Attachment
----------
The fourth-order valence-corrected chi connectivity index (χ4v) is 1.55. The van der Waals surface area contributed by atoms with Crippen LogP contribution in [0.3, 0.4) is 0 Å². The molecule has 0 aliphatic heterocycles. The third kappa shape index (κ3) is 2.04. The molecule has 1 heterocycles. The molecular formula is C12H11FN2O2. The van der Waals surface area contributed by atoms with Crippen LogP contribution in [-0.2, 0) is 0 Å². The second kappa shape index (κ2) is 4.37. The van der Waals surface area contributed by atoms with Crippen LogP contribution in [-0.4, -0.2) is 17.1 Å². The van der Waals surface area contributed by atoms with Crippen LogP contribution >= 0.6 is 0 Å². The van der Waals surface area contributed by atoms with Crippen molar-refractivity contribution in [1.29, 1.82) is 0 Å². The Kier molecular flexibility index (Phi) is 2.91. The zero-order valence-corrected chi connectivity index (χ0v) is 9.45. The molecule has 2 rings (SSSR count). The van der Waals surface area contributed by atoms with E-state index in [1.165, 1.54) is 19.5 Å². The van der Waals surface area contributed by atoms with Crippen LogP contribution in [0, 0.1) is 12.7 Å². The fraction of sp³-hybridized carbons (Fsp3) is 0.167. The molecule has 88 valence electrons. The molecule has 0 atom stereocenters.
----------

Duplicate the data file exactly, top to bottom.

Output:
The fourth-order valence-corrected chi connectivity index (χ4v) is 1.55. The van der Waals surface area contributed by atoms with Crippen LogP contribution in [0.3, 0.4) is 0 Å². The molecule has 0 aliphatic heterocycles. The third kappa shape index (κ3) is 2.04. The molecule has 1 heterocycles. The molecular formula is C12H11FN2O2. The van der Waals surface area contributed by atoms with Crippen LogP contribution in [-0.2, 0) is 0 Å². The second kappa shape index (κ2) is 4.37. The van der Waals surface area contributed by atoms with Crippen LogP contribution in [-0.4, -0.2) is 17.1 Å². The van der Waals surface area contributed by atoms with Crippen LogP contribution >= 0.6 is 0 Å². The van der Waals surface area contributed by atoms with Crippen molar-refractivity contribution in [1.29, 1.82) is 0 Å². The Kier molecular flexibility index (Phi) is 2.91. The zero-order valence-corrected chi connectivity index (χ0v) is 9.45. The molecule has 2 rings (SSSR count). The van der Waals surface area contributed by atoms with E-state index in [1.165, 1.54) is 19.5 Å². The van der Waals surface area contributed by atoms with Crippen LogP contribution in [0, 0.1) is 12.7 Å². The fraction of sp³-hybridized carbons (Fsp3) is 0.167. The molecule has 88 valence electrons. The molecule has 0 atom stereocenters.